All about Sausage (DT)


Dagmar Trodler's picture

Even if there is little reason for a resident to enter a hotel in Reykjavík, restaurant Pulsa in Hlemmur Square might serve as an exception, as it will surprise even Wurst-experienced teutonic guests.

An unconventional mix of mirrors, velvet and fake old kitchen furniture ensures surprising comfort in the hotel’s lobby which otherwise appears rather chilly and open. “I always liked mirrors,” German owner Klaus Ortlieb reveals. “And the red velvet should bring color, Reykjavik is so full of wonderful colors!" He calls this crossing of a beer garden and a salon his ‘“rustic Boudoir.”

The restaurant with its deep red velvet walls nestles in a corner of the lobby, without being visually separated. Openness is a consistent continuation of Ortlieb’s philosophy of hotel without reception, where there is no waiting in line, but enough staff to make guest feel like home.

And so does the menu.

The selection of sausages, caringly compiled by Ortlieb himself, is internationally inspired and mixes Icelandic tradition with “traditional” sausage. Besides a really good German curry sausage, frying sausage and good old potato pancakes, all originating from the recipe book of Ortlieb’s mother, there are also North African merguez in a hot and juicy version on offer, an Icelandic inspired blueberry sausage with pork and—the menu’s exotic highlight—a sausage filled with haddock and lobster aside. Even vegans will enjoy a very spicy and unboring sausage. The side dishes are made of traditional ingredients such as potatoes and sweet potatoes and salads, they also serve as a tribute to tradition without overloading the plate. Those who are not keen on sausage, can choose between two burger variants with fries, both popular in Iceland, and grilled cheese specialties on lettuce.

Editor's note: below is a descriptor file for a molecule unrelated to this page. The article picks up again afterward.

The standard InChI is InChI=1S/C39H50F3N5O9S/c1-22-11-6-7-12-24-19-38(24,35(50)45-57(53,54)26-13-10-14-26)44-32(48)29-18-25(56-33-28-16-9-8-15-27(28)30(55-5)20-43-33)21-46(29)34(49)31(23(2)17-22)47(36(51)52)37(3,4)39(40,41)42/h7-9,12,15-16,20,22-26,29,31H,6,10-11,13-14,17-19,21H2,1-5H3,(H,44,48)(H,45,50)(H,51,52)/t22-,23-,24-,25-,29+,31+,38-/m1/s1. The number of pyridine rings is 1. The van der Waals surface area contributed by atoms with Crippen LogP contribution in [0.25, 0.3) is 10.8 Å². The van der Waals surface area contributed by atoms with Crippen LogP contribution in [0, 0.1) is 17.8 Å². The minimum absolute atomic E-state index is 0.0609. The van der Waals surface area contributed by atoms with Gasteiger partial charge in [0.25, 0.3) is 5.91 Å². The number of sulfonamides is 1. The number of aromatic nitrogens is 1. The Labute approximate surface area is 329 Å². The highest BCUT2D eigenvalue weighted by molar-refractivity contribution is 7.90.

Food is dipped in a way that there is always room for one of the delicious desserts, and even they carry a touch of home when the small dumpling, made from skyr with a hot strawberry core, is served. Most of the dishes and sausages are prepared from the scratch in Pulsa’s kitchen. Price range in Ortlieb’s luxury snack stand comes as a pleasant surprise. Despite salon ambience, a wine list and a truly hipster beer selection (almost 120 varieties from around the world are on offer, including, of course, dozens of Icelandic beers) your bill rather matches the rustic tables and thus also allows low-income earners to enjoy a really nice evening in the heart of Reykjavík. “My aim is that everyone can afford to have a good dinner,” Klaus Ortlieb tells me.

The hotelier, who in the US operates several top-class hotels among others appears noticeably committed to his German roots. Having grown up in a large crowd of siblings, the mayor’s son from German lake Bodensee still knows very well how to create the serene atmosphere of a big family table and serve decent food with no frills.

Good old sausage benefited from this styling. At central bus station Hlemmur sausages remain in “their territory,” but they have managed to get out of the cheap sauce and plastic pricker corner and have been elected to a proper, fine dish.

Til hamingju, pylsa!

A German version of this article can be read here.

Views expressed here are the author's own and do not necessarily reflect the opinions of Iceland Review.